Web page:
Juga terdapat desas-desus yang parti itu sedang mempersiapkan anak perempuannya Nurul Izzah yang juga naib presiden parti dan Ahli Parlimen Lembah Pantai untuk memainkan peranan yang lebih besar.

"Bukan itu sahaja, ianya juga mungkin sebahagian daripada strategi kepimpinan tertinggi untuk memastikan mereka menerima sokongan peringkat akar umbi dengan memberi sedikit kuasa kepada peringkat bahagian dan cawangan."

Bagaimanapun, Tan menyangkal tanggapan itu sambil menjelaskan sejak beberapa tahun lepas, PKR telah membuat pelbagai perubahan secara berterusan dalam usaha pembaikan berdasarkan maklumat balas daripada akar umbi dan tidak ada kaitan dengan agenda peribadi.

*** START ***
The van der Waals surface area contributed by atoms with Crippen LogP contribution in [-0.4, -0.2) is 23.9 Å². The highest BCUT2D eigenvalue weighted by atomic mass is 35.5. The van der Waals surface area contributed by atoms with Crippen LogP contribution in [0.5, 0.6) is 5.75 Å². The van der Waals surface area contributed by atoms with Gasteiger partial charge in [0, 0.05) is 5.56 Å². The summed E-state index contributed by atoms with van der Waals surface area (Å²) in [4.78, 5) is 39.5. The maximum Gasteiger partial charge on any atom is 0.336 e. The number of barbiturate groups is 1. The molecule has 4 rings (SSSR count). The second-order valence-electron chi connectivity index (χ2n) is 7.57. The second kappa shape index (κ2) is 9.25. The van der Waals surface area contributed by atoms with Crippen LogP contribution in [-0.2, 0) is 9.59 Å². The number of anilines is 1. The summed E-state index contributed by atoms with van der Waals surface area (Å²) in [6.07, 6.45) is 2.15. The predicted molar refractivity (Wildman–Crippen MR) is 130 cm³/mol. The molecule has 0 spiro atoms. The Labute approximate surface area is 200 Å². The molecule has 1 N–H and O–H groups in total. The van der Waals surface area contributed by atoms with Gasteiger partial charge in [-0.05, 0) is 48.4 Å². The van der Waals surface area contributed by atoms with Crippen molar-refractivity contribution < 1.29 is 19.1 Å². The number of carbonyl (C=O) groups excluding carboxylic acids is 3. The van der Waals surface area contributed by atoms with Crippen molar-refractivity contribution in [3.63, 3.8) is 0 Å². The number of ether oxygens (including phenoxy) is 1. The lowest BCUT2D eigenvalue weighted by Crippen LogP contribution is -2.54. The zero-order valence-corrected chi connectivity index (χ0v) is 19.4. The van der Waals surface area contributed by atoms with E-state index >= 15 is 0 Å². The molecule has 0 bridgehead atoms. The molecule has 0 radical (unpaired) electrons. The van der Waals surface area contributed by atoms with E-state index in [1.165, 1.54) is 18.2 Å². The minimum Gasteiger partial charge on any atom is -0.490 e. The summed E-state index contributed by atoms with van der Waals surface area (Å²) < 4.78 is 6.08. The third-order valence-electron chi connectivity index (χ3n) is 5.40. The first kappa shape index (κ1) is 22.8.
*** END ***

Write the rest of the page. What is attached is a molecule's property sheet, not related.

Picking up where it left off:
"Parti ini telah melalui tiga pindaan dalam tempoh 14 tahun, masing-masing pada 1999, 2003 dan 2009.

"Sebagai contoh, pindaan kepada perlembagaan parti pada 2009 adalah untuk memperkenalkan pemilihan secara langsung bagi jawatan kepimpinan bahagian dan pusat selain mesti ada sekurang-kurangnya 30 peratus perwakilan wanita dalam semua peringkat kepimpinan parti.

"Hakikatnya, jika diambil kira semua parti politik di Malaysia, parti kami adalah yang pertama memperkenalkan sistem pemilihan secara langsung," jelas Tan.


Bagaimanapun, di sebalik usaha gigih parti untuk menonjolkan imej barunya, parti itu masih dikawal oleh Anwar dan keluarganya.

Isteri Anwar, Datin Seri Dr Wan Azizah adalah presiden parti, anak perempuannya Nurul Izzah adalah seorang daripada naib presiden parti sementara Anwar sendiri adalah ketua defacto parti di samping ketua pembangkang di Dewan Rakyat.

Pensyarah Universiti Sains Malaysia, Dr Sivamurugan Pandian yang juga seorang pemerhati politik menjelaskan adalah penting untuk PKR menunjukkan bahawa "parti itu bukan lagi tentang Anwar" dengan melakukan perubahan yang lebih ketara dan mantap.